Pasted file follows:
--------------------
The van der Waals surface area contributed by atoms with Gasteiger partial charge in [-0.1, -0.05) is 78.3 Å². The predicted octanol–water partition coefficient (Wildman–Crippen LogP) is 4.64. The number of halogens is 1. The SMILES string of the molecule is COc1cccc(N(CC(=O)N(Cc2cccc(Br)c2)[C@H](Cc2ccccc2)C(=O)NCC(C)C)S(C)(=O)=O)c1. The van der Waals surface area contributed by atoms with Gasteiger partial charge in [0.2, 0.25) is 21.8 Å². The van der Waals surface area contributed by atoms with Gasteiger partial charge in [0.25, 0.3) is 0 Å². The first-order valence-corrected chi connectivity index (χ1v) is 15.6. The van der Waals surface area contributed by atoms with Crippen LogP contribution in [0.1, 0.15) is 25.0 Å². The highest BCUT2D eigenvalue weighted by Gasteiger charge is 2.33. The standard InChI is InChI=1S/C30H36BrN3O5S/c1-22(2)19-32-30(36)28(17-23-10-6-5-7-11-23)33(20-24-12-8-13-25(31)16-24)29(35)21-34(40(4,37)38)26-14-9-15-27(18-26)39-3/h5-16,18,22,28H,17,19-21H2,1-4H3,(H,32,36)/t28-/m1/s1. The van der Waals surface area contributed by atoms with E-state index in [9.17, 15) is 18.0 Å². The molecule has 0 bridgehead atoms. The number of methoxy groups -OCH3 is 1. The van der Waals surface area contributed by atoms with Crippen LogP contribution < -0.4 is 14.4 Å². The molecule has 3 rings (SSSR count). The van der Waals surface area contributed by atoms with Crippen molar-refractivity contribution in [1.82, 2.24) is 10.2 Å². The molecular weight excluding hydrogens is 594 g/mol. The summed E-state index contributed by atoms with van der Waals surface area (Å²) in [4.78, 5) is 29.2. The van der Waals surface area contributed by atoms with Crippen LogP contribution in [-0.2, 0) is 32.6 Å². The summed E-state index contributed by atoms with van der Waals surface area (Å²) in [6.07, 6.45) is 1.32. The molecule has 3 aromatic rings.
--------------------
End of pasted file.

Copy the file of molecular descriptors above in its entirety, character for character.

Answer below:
The van der Waals surface area contributed by atoms with Gasteiger partial charge in [-0.1, -0.05) is 78.3 Å². The predicted octanol–water partition coefficient (Wildman–Crippen LogP) is 4.64. The number of halogens is 1. The SMILES string of the molecule is COc1cccc(N(CC(=O)N(Cc2cccc(Br)c2)[C@H](Cc2ccccc2)C(=O)NCC(C)C)S(C)(=O)=O)c1. The van der Waals surface area contributed by atoms with Gasteiger partial charge in [0.2, 0.25) is 21.8 Å². The van der Waals surface area contributed by atoms with Gasteiger partial charge in [0.25, 0.3) is 0 Å². The first-order valence-corrected chi connectivity index (χ1v) is 15.6. The van der Waals surface area contributed by atoms with Crippen LogP contribution in [0.1, 0.15) is 25.0 Å². The highest BCUT2D eigenvalue weighted by Gasteiger charge is 2.33. The standard InChI is InChI=1S/C30H36BrN3O5S/c1-22(2)19-32-30(36)28(17-23-10-6-5-7-11-23)33(20-24-12-8-13-25(31)16-24)29(35)21-34(40(4,37)38)26-14-9-15-27(18-26)39-3/h5-16,18,22,28H,17,19-21H2,1-4H3,(H,32,36)/t28-/m1/s1. The van der Waals surface area contributed by atoms with E-state index in [9.17, 15) is 18.0 Å². The molecule has 0 bridgehead atoms. The number of methoxy groups -OCH3 is 1. The van der Waals surface area contributed by atoms with Crippen LogP contribution < -0.4 is 14.4 Å². The molecule has 3 rings (SSSR count). The van der Waals surface area contributed by atoms with Crippen molar-refractivity contribution in [1.82, 2.24) is 10.2 Å². The molecular weight excluding hydrogens is 594 g/mol. The summed E-state index contributed by atoms with van der Waals surface area (Å²) in [4.78, 5) is 29.2. The van der Waals surface area contributed by atoms with Crippen LogP contribution in [-0.2, 0) is 32.6 Å². The summed E-state index contributed by atoms with van der Waals surface area (Å²) in [6.07, 6.45) is 1.32. The molecule has 3 aromatic rings.